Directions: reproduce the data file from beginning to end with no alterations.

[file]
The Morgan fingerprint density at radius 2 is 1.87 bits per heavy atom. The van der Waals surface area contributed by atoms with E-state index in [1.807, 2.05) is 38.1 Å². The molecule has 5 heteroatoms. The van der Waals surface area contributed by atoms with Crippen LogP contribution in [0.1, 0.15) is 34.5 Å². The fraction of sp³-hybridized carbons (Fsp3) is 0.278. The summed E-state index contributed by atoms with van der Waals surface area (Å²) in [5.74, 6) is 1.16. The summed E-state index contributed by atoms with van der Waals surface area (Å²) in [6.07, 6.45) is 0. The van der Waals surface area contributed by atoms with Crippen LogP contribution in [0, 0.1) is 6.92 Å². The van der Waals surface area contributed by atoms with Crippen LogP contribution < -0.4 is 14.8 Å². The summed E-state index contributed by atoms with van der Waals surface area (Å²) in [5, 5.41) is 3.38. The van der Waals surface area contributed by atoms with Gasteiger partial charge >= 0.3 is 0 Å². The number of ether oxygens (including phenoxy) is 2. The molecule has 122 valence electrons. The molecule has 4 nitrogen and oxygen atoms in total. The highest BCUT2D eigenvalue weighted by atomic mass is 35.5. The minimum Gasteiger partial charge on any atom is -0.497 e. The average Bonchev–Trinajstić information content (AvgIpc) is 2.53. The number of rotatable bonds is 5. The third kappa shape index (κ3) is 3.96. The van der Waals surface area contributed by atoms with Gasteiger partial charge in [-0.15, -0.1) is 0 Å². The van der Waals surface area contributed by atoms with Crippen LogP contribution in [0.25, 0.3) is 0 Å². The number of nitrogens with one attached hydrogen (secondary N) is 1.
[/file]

The Morgan fingerprint density at radius 2 is 1.87 bits per heavy atom. The van der Waals surface area contributed by atoms with E-state index in [1.807, 2.05) is 38.1 Å². The molecule has 5 heteroatoms. The van der Waals surface area contributed by atoms with Crippen LogP contribution in [0.1, 0.15) is 34.5 Å². The fraction of sp³-hybridized carbons (Fsp3) is 0.278. The summed E-state index contributed by atoms with van der Waals surface area (Å²) in [5.74, 6) is 1.16. The summed E-state index contributed by atoms with van der Waals surface area (Å²) in [6.07, 6.45) is 0. The van der Waals surface area contributed by atoms with Crippen LogP contribution in [0, 0.1) is 6.92 Å². The van der Waals surface area contributed by atoms with Crippen LogP contribution < -0.4 is 14.8 Å². The summed E-state index contributed by atoms with van der Waals surface area (Å²) in [5, 5.41) is 3.38. The van der Waals surface area contributed by atoms with Gasteiger partial charge >= 0.3 is 0 Å². The number of ether oxygens (including phenoxy) is 2. The molecule has 122 valence electrons. The molecule has 4 nitrogen and oxygen atoms in total. The highest BCUT2D eigenvalue weighted by atomic mass is 35.5. The minimum Gasteiger partial charge on any atom is -0.497 e. The average Bonchev–Trinajstić information content (AvgIpc) is 2.53. The number of rotatable bonds is 5. The third kappa shape index (κ3) is 3.96. The van der Waals surface area contributed by atoms with Gasteiger partial charge in [-0.15, -0.1) is 0 Å². The van der Waals surface area contributed by atoms with Crippen LogP contribution in [0.25, 0.3) is 0 Å². The number of nitrogens with one attached hydrogen (secondary N) is 1.